Danica Fuimaono says it’s vital to heed God’s call and to follow life’s path attentively.
“We are here for a purpose. Don’t be afraid to embrace yours,” Fuimaono, the associate principal at the Blue Springs Freshman Center, said at Thursday’s annual Blue Springs Mayor’s Prayer Breakfast, attended by about 540 people at the Adams Pointe Conference Center.
One of the things Fuimaono said she’s most drawn to today is highlighting human trafficking, that is, young people sold into the sex trade.
“It happens here every day, in America. … And people don’t know that,” she said. She started a group, Restore the Light, to raise awareness and provide resources. She noted that a recent trafficking sweep in the metro area included victims as young as 11.
“Eleven – they are babies,” she said.
Fuimaono shared her own life story, which she framed with the themes of rejection, resilience, accomplishment, reconciliation and forgiveness – and a complete openness to the will of God.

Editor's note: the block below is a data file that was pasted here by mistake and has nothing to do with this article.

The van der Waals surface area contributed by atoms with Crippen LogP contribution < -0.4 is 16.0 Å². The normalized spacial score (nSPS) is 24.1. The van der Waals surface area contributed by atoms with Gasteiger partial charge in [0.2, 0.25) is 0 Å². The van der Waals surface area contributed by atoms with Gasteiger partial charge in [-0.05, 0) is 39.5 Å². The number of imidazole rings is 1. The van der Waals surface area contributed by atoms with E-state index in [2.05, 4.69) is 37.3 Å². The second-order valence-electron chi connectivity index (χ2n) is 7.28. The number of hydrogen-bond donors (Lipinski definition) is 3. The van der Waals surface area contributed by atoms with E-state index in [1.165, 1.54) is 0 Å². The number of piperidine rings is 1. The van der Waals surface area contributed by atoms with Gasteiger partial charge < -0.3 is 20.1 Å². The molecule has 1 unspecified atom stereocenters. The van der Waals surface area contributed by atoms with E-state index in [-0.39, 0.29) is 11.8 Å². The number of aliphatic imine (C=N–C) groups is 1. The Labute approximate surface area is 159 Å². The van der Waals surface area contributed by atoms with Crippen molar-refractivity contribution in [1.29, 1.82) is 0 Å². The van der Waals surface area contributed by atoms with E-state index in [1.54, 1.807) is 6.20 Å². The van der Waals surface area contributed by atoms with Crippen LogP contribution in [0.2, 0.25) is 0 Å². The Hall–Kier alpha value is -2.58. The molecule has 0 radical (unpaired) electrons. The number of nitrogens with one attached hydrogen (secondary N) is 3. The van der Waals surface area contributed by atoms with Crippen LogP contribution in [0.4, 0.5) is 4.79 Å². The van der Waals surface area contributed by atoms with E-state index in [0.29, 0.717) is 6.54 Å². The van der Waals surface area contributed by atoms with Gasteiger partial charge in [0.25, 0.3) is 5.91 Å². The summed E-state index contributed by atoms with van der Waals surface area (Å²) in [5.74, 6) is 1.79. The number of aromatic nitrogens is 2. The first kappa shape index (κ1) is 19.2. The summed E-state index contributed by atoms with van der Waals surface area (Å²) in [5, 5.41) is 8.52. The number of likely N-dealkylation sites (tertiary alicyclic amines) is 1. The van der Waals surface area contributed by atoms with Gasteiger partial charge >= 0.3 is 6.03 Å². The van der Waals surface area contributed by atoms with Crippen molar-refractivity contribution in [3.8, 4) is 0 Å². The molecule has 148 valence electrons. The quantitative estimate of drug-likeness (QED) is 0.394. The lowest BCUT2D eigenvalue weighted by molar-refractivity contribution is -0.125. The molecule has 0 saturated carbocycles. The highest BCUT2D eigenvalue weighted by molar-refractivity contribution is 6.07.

“God has been on a mission to shape me since I was born,” she said.
She was born to a teenage mother, and her father was in and out of her life until he flatly decided he wouldn’t be. One night, sitting in a hallway, she overheard a conversation she wasn’t meant to hear.
“That night he said he didn’t want to be a dad,” she said. “That’s nothing a 5-year-old wants to hear.”
She prayed for the first time in her life, asking God to one day send her a good man to commit to loving her as her husband. (That man turned out to be Wendell Fuimaono, an assistant principal at Blue Springs High School, and she gave him a shout-out.)
Life was not easy – “I was that kid moving 12 times before I was 10 years old” – and she pushed back.
“I fought with my fists and my mouth,” she said, adding “I was ‘that kid.’ I was allowing my situation to become my label.”
But, she said, God changed her. She apologized to those she had intimidated. She also came away with resilience and a measure of compassion.
“As I grew closer to Him, my path began to shift,” she said.
She embraced education. Dr. Fuimaono had earned four degrees at age 33.
“By all of society’s qualifiers, I had a redemption story,” she said. “That’s not a redemption story.”
She had things to do, challenges to face. Meeting her father 23 years after he left her, what would she do? She came to that moment, he admitted his failure – and she forgave him. She was mindful of setting an example for her two young sons.
And, she said, there’s this: Nothing in the past can be changed, but what you say and do today affects today and tomorrow. Let go of the past, and let God shape you.
“You find peace,” she said, “and your purpose.”